Dad and Mum exchange a glance. Dad reaches for his glass of wine and takes a big slug. His face is flushed and I can tell he’s struggling to control his emotions.
“I know this is what I wanted,” he says, “rather than the rest of you, but, well, you girls will be up and off before we know it. Mum and I have to look to the future. Can’t you see that?”
He tries to catch Lily’s eye. Her face half-hidden by her curls, she carries on picking at her fish. She’s been peeling back the batter and dissecting it like a surgeon, cutting everything into tiny pieces and arranging them into shapes. I want to yell at her to stop fiddling and just eat it.
As Dad turns to me, his eyes are glassy. I hope I’m wrong but I’m scared he’s going to cry. This hasn’t happened for several weeks now, and I need to make sure it stays that way.
I lean towards him. “It’s fine, Dad, honest it is.”
Mum presses her lips together, working hard to keep her tone light. “It won’t be for long,” she tells Lily. “When you’ve left college you’ll be able to get a job anywhere you like. You’ve no idea how lucky you are to have so many choices.”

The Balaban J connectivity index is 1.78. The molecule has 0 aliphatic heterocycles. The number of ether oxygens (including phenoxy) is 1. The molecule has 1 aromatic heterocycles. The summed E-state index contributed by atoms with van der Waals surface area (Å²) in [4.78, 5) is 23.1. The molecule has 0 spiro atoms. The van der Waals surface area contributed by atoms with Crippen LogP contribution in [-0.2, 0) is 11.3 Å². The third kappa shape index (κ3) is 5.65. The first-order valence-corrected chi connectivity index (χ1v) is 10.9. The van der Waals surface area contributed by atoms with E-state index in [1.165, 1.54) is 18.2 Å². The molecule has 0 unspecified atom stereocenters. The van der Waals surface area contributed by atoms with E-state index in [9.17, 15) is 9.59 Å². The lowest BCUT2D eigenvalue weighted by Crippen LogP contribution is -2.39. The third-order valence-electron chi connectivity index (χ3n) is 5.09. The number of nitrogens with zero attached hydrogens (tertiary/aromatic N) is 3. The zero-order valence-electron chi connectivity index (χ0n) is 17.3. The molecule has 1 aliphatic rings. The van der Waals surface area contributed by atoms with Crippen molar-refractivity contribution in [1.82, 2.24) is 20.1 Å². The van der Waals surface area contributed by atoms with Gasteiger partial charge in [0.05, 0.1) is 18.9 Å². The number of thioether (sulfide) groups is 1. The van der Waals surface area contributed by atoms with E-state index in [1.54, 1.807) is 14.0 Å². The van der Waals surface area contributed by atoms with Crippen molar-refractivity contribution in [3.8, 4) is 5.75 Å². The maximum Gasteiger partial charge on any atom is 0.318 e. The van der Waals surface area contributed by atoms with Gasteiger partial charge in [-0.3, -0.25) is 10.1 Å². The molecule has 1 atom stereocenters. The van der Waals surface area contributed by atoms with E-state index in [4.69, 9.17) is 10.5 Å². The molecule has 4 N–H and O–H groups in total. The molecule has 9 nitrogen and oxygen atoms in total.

“I won’t be staying around this dump, that’s for sure,” Lily snaps.
Dad’s cheek twitches. “Well, that’s your choice. Something you’ll learn as you grow up is that people don’t always want the same things from life. People want different things at different ages.”
Seems to me he put special emphasis on the words “grow up”, but maybe Lily didn’t notice. Dad’s clearly at war with himself. He’d love to have a row with her, the way they used to, but he’s forcing himself to make allowances.
Anger rises in a heatwave to my face, and part of me is thinking, go on, Dad, let rip at her. But he holds back, just like Mum and I always do. Because contrary to what we might have expected, Lily’s the one who’s been affected the most. She was there when it happened, after all. Well, not when, obviously, but just before.
Very carefully, Lily lays her knife and fork across the grave-like pit she’s constructed from the fish, wraps everything in the paper and places the leftovers on top of an unpacked cardboard box. Then she rises to her feet and stalks out of the room.
Image supplied by Teresa Bassett